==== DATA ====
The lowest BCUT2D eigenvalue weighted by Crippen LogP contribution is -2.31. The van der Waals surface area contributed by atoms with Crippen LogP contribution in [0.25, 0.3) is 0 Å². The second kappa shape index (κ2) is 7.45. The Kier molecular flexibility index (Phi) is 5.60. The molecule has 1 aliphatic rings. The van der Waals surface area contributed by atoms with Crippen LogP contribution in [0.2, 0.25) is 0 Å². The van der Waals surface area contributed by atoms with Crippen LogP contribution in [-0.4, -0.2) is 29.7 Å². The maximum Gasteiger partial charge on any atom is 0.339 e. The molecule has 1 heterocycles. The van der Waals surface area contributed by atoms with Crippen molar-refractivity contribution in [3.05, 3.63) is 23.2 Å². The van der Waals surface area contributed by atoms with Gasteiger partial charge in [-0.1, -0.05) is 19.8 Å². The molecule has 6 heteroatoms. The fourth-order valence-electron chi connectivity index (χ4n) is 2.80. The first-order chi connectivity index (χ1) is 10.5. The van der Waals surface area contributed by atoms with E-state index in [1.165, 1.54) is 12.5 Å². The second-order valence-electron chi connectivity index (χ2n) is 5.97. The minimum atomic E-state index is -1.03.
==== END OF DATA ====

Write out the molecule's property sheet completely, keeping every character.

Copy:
The lowest BCUT2D eigenvalue weighted by Crippen LogP contribution is -2.31. The van der Waals surface area contributed by atoms with Crippen LogP contribution in [0.25, 0.3) is 0 Å². The second kappa shape index (κ2) is 7.45. The Kier molecular flexibility index (Phi) is 5.60. The molecule has 1 aliphatic rings. The van der Waals surface area contributed by atoms with Crippen LogP contribution in [0.2, 0.25) is 0 Å². The van der Waals surface area contributed by atoms with Crippen LogP contribution in [-0.4, -0.2) is 29.7 Å². The maximum Gasteiger partial charge on any atom is 0.339 e. The molecule has 1 heterocycles. The van der Waals surface area contributed by atoms with Crippen molar-refractivity contribution in [3.05, 3.63) is 23.2 Å². The van der Waals surface area contributed by atoms with Gasteiger partial charge in [-0.1, -0.05) is 19.8 Å². The molecule has 6 heteroatoms. The fourth-order valence-electron chi connectivity index (χ4n) is 2.80. The first-order chi connectivity index (χ1) is 10.5. The van der Waals surface area contributed by atoms with E-state index in [1.165, 1.54) is 12.5 Å². The second-order valence-electron chi connectivity index (χ2n) is 5.97. The minimum atomic E-state index is -1.03.